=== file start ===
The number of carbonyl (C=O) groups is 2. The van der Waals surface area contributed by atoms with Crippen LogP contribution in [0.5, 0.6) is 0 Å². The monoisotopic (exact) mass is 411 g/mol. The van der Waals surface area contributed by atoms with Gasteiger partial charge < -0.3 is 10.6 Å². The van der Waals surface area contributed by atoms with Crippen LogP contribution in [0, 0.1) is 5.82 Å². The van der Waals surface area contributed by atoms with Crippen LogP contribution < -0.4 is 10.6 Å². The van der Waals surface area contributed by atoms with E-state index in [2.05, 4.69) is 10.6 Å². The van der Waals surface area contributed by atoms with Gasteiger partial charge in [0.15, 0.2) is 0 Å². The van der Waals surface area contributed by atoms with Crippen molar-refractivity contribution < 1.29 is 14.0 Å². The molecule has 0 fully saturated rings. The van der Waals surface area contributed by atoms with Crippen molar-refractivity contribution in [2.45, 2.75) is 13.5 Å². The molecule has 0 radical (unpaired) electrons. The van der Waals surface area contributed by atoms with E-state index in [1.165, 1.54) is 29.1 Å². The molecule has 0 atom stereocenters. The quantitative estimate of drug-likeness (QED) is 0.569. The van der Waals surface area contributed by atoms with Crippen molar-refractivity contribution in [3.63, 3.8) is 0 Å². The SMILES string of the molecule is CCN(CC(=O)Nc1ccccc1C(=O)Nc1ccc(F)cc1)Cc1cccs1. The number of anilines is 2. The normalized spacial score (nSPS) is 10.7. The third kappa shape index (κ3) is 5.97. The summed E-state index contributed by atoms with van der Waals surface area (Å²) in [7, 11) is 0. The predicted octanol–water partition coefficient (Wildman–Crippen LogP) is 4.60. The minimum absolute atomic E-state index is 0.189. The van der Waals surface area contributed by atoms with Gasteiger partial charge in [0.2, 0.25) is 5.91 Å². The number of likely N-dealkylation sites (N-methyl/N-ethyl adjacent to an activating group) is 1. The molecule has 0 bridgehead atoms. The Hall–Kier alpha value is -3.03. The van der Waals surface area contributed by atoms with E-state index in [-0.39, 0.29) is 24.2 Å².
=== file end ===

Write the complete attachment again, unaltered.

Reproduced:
The number of carbonyl (C=O) groups is 2. The van der Waals surface area contributed by atoms with Crippen LogP contribution in [0.5, 0.6) is 0 Å². The monoisotopic (exact) mass is 411 g/mol. The van der Waals surface area contributed by atoms with Gasteiger partial charge < -0.3 is 10.6 Å². The van der Waals surface area contributed by atoms with Crippen LogP contribution in [0, 0.1) is 5.82 Å². The van der Waals surface area contributed by atoms with Crippen LogP contribution < -0.4 is 10.6 Å². The van der Waals surface area contributed by atoms with E-state index in [2.05, 4.69) is 10.6 Å². The van der Waals surface area contributed by atoms with Gasteiger partial charge in [0.15, 0.2) is 0 Å². The van der Waals surface area contributed by atoms with Crippen molar-refractivity contribution < 1.29 is 14.0 Å². The molecule has 0 fully saturated rings. The van der Waals surface area contributed by atoms with Crippen molar-refractivity contribution in [2.45, 2.75) is 13.5 Å². The molecule has 0 radical (unpaired) electrons. The van der Waals surface area contributed by atoms with E-state index in [1.165, 1.54) is 29.1 Å². The molecule has 0 atom stereocenters. The quantitative estimate of drug-likeness (QED) is 0.569. The van der Waals surface area contributed by atoms with Crippen molar-refractivity contribution in [3.63, 3.8) is 0 Å². The SMILES string of the molecule is CCN(CC(=O)Nc1ccccc1C(=O)Nc1ccc(F)cc1)Cc1cccs1. The number of anilines is 2. The normalized spacial score (nSPS) is 10.7. The third kappa shape index (κ3) is 5.97. The summed E-state index contributed by atoms with van der Waals surface area (Å²) in [7, 11) is 0. The predicted octanol–water partition coefficient (Wildman–Crippen LogP) is 4.60. The minimum absolute atomic E-state index is 0.189. The van der Waals surface area contributed by atoms with Gasteiger partial charge in [0.2, 0.25) is 5.91 Å². The number of likely N-dealkylation sites (N-methyl/N-ethyl adjacent to an activating group) is 1. The molecule has 0 bridgehead atoms. The Hall–Kier alpha value is -3.03. The van der Waals surface area contributed by atoms with E-state index in [-0.39, 0.29) is 24.2 Å².